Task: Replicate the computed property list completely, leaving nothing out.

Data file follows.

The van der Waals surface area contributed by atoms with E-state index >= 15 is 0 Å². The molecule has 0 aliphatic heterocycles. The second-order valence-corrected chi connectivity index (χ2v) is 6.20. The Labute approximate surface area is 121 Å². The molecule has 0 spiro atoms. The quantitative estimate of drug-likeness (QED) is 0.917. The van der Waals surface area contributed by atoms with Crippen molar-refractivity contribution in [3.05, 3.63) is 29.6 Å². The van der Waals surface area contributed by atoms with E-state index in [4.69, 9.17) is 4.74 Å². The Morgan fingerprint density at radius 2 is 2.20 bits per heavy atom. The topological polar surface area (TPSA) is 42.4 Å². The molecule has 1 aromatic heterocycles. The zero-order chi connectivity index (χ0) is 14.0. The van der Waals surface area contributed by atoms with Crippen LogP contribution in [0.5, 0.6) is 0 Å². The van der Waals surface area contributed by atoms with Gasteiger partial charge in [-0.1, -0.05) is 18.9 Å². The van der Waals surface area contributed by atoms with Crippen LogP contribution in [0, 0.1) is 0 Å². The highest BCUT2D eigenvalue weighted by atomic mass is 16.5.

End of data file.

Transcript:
The van der Waals surface area contributed by atoms with E-state index >= 15 is 0 Å². The molecule has 0 aliphatic heterocycles. The second-order valence-corrected chi connectivity index (χ2v) is 6.20. The Labute approximate surface area is 121 Å². The molecule has 0 spiro atoms. The quantitative estimate of drug-likeness (QED) is 0.917. The van der Waals surface area contributed by atoms with Crippen molar-refractivity contribution in [3.05, 3.63) is 29.6 Å². The van der Waals surface area contributed by atoms with E-state index in [4.69, 9.17) is 4.74 Å². The Morgan fingerprint density at radius 2 is 2.20 bits per heavy atom. The topological polar surface area (TPSA) is 42.4 Å². The molecule has 1 aromatic heterocycles. The zero-order chi connectivity index (χ0) is 14.0. The van der Waals surface area contributed by atoms with Crippen LogP contribution in [0.5, 0.6) is 0 Å². The van der Waals surface area contributed by atoms with Gasteiger partial charge in [-0.1, -0.05) is 18.9 Å². The van der Waals surface area contributed by atoms with Crippen LogP contribution in [0, 0.1) is 0 Å². The highest BCUT2D eigenvalue weighted by atomic mass is 16.5.